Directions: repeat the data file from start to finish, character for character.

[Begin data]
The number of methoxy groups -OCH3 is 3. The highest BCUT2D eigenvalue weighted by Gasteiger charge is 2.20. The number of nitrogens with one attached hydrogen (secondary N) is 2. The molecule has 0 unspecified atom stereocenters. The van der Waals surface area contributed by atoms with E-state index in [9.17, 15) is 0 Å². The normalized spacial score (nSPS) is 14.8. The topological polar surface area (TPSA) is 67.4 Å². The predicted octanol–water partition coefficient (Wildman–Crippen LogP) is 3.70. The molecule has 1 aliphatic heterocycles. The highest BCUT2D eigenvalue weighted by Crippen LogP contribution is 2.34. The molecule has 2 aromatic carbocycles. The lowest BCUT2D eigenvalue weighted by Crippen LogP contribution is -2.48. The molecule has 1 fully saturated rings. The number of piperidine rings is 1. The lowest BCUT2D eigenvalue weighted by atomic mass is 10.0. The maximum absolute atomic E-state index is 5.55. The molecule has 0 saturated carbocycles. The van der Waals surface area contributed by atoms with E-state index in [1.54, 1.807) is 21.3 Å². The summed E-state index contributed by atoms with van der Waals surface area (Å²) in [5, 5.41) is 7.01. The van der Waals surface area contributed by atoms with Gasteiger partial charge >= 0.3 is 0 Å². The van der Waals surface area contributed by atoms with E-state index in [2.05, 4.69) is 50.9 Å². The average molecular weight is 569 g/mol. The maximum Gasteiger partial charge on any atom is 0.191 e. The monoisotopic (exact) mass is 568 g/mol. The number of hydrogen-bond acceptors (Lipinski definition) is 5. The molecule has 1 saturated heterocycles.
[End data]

The number of methoxy groups -OCH3 is 3. The highest BCUT2D eigenvalue weighted by Gasteiger charge is 2.20. The number of nitrogens with one attached hydrogen (secondary N) is 2. The molecule has 0 unspecified atom stereocenters. The van der Waals surface area contributed by atoms with E-state index in [9.17, 15) is 0 Å². The normalized spacial score (nSPS) is 14.8. The topological polar surface area (TPSA) is 67.4 Å². The predicted octanol–water partition coefficient (Wildman–Crippen LogP) is 3.70. The molecule has 1 aliphatic heterocycles. The highest BCUT2D eigenvalue weighted by Crippen LogP contribution is 2.34. The molecule has 2 aromatic carbocycles. The lowest BCUT2D eigenvalue weighted by Crippen LogP contribution is -2.48. The molecule has 1 fully saturated rings. The number of piperidine rings is 1. The lowest BCUT2D eigenvalue weighted by atomic mass is 10.0. The maximum absolute atomic E-state index is 5.55. The molecule has 0 saturated carbocycles. The van der Waals surface area contributed by atoms with E-state index in [1.54, 1.807) is 21.3 Å². The summed E-state index contributed by atoms with van der Waals surface area (Å²) in [5, 5.41) is 7.01. The van der Waals surface area contributed by atoms with Gasteiger partial charge >= 0.3 is 0 Å². The van der Waals surface area contributed by atoms with E-state index in [2.05, 4.69) is 50.9 Å². The average molecular weight is 569 g/mol. The maximum Gasteiger partial charge on any atom is 0.191 e. The monoisotopic (exact) mass is 568 g/mol. The number of hydrogen-bond acceptors (Lipinski definition) is 5. The molecule has 1 saturated heterocycles.